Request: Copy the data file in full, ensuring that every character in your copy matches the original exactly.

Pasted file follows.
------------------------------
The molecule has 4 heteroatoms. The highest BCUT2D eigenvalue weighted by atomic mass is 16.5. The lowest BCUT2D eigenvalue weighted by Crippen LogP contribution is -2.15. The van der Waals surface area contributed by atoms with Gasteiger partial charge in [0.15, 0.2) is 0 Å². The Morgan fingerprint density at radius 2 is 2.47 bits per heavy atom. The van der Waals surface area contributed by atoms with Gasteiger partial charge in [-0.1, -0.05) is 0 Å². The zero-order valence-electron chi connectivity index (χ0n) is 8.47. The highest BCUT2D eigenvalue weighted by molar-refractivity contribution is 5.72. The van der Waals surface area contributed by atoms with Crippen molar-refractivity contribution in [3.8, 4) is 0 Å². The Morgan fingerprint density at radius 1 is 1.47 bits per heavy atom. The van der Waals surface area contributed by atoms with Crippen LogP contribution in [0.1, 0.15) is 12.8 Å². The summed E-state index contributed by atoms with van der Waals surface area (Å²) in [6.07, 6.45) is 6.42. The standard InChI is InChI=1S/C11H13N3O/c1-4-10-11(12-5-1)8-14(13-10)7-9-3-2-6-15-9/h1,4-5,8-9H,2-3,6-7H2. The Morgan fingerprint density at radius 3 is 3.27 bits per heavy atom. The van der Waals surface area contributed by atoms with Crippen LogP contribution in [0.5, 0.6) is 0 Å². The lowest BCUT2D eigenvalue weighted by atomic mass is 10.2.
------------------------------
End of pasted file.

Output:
The molecule has 4 heteroatoms. The highest BCUT2D eigenvalue weighted by atomic mass is 16.5. The lowest BCUT2D eigenvalue weighted by Crippen LogP contribution is -2.15. The van der Waals surface area contributed by atoms with Gasteiger partial charge in [0.15, 0.2) is 0 Å². The Morgan fingerprint density at radius 2 is 2.47 bits per heavy atom. The van der Waals surface area contributed by atoms with Gasteiger partial charge in [-0.1, -0.05) is 0 Å². The zero-order valence-electron chi connectivity index (χ0n) is 8.47. The highest BCUT2D eigenvalue weighted by molar-refractivity contribution is 5.72. The van der Waals surface area contributed by atoms with Crippen molar-refractivity contribution in [3.8, 4) is 0 Å². The Morgan fingerprint density at radius 1 is 1.47 bits per heavy atom. The van der Waals surface area contributed by atoms with Crippen LogP contribution in [0.1, 0.15) is 12.8 Å². The summed E-state index contributed by atoms with van der Waals surface area (Å²) in [6.07, 6.45) is 6.42. The standard InChI is InChI=1S/C11H13N3O/c1-4-10-11(12-5-1)8-14(13-10)7-9-3-2-6-15-9/h1,4-5,8-9H,2-3,6-7H2. The Morgan fingerprint density at radius 3 is 3.27 bits per heavy atom. The van der Waals surface area contributed by atoms with Crippen LogP contribution in [0.5, 0.6) is 0 Å². The lowest BCUT2D eigenvalue weighted by atomic mass is 10.2.